Embrace the ‘COVID Shame’ in 2023

Getting COVID-19 is 2023 is extremely embarrassing, especially for the first time.


Photo Keirra McGoldrick

A positive COVID-19 home test.

Keirra McGoldrick, Opinion Editor

As someone who has taken all necessary precautions against the horrid virus of COVID-19, for example getting vaccinated with a booster shot, along with putting Lysol on everything in sight, one would not expect to catch this virus for the first time in February of 2023. It’s very embarrassing if I’m being honest.

Throughout the entirety of the pandemic, I never got COVID; now on a random Friday afternoon, after a week of assuming I had a cold, I find out it’s COVID. I think the main reason that it’s assumed it was a cold is because of how nobody talks about this virus anymore. It’s too normalized, which is precisely the reason why I’m ashamed to say I caught it.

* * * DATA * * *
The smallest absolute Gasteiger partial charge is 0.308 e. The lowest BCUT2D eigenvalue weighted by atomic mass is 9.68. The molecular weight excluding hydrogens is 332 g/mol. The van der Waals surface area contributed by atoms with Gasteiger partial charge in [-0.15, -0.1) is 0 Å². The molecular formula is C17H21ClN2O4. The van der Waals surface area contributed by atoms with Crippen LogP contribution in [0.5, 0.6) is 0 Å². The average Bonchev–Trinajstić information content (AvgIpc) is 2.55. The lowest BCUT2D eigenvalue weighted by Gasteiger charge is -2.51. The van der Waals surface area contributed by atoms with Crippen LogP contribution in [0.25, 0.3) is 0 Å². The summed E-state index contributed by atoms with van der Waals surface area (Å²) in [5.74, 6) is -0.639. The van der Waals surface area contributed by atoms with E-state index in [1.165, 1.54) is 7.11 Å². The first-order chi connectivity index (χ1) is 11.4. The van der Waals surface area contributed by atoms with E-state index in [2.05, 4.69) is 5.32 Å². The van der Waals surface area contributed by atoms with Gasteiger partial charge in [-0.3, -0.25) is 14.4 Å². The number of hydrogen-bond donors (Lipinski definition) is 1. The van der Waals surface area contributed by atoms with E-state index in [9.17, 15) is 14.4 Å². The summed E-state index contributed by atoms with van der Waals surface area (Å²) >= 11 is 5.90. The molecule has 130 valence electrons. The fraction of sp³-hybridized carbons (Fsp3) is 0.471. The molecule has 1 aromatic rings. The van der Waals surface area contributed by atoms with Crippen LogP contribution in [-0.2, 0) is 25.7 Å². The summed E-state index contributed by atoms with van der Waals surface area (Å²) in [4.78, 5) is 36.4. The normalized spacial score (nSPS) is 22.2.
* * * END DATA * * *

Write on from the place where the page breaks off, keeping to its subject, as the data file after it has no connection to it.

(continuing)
I think that’s the reason many people know they have it and don’t tell anyone while still attending work or school, in order to not face the scrutiny and backlash that comes with it.    

A newfound experience among people getting COVID outside the pandemic is called ‘COVID Shame’. Many see this as a bad thing, but I think it can actually be very helpful. If people are afraid of the ‘COVID Shame’, they will probably be more likely to take more precautions against the virus altogether. In turn, it will limit the amount of exposure and keep everyone safe.

The thing is the majority of people who have never had COVID before think they’re immune and won’t get it like I did. And they would be very sadly mistaken. It’s a very humbling experience, assuming you’re immune just to get smacked with a positive test. In a way, it’s like being late to a trend.

In reality, even in 2023, COVID-19 is still a very dangerous virus and should be treated as such. Just because you think it’s a cold, doesn’t mean it is. Or just because you don’t want to face the embarrassment that comes with dealing with the virus, keep everyone around you safe and get tested.